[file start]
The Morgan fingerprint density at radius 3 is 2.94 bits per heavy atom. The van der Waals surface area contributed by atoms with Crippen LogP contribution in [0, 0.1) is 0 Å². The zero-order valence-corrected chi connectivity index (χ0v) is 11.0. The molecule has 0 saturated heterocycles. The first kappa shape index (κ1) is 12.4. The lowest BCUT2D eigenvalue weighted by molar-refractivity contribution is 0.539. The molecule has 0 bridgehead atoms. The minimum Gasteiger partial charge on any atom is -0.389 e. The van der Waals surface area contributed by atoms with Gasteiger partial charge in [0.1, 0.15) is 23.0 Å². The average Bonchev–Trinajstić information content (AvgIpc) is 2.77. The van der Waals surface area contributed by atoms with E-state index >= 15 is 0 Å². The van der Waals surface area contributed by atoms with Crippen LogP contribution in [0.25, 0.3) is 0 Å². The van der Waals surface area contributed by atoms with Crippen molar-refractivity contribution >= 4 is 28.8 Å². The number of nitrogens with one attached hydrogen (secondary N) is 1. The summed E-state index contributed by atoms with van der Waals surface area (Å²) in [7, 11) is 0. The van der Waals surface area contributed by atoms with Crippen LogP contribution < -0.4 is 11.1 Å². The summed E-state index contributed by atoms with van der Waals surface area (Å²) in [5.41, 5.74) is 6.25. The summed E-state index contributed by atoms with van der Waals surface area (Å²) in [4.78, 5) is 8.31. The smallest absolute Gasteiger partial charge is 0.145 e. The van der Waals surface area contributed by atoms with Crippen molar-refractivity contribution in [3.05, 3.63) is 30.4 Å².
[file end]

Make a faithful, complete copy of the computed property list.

The Morgan fingerprint density at radius 3 is 2.94 bits per heavy atom. The van der Waals surface area contributed by atoms with Crippen LogP contribution in [0, 0.1) is 0 Å². The zero-order valence-corrected chi connectivity index (χ0v) is 11.0. The molecule has 0 saturated heterocycles. The first kappa shape index (κ1) is 12.4. The lowest BCUT2D eigenvalue weighted by molar-refractivity contribution is 0.539. The molecule has 0 bridgehead atoms. The minimum Gasteiger partial charge on any atom is -0.389 e. The van der Waals surface area contributed by atoms with Gasteiger partial charge in [0.1, 0.15) is 23.0 Å². The average Bonchev–Trinajstić information content (AvgIpc) is 2.77. The van der Waals surface area contributed by atoms with E-state index >= 15 is 0 Å². The van der Waals surface area contributed by atoms with Crippen LogP contribution in [0.25, 0.3) is 0 Å². The van der Waals surface area contributed by atoms with Crippen molar-refractivity contribution >= 4 is 28.8 Å². The number of nitrogens with one attached hydrogen (secondary N) is 1. The summed E-state index contributed by atoms with van der Waals surface area (Å²) in [7, 11) is 0. The van der Waals surface area contributed by atoms with Crippen LogP contribution < -0.4 is 11.1 Å². The summed E-state index contributed by atoms with van der Waals surface area (Å²) in [5.41, 5.74) is 6.25. The summed E-state index contributed by atoms with van der Waals surface area (Å²) in [4.78, 5) is 8.31. The smallest absolute Gasteiger partial charge is 0.145 e. The van der Waals surface area contributed by atoms with Crippen molar-refractivity contribution in [3.05, 3.63) is 30.4 Å².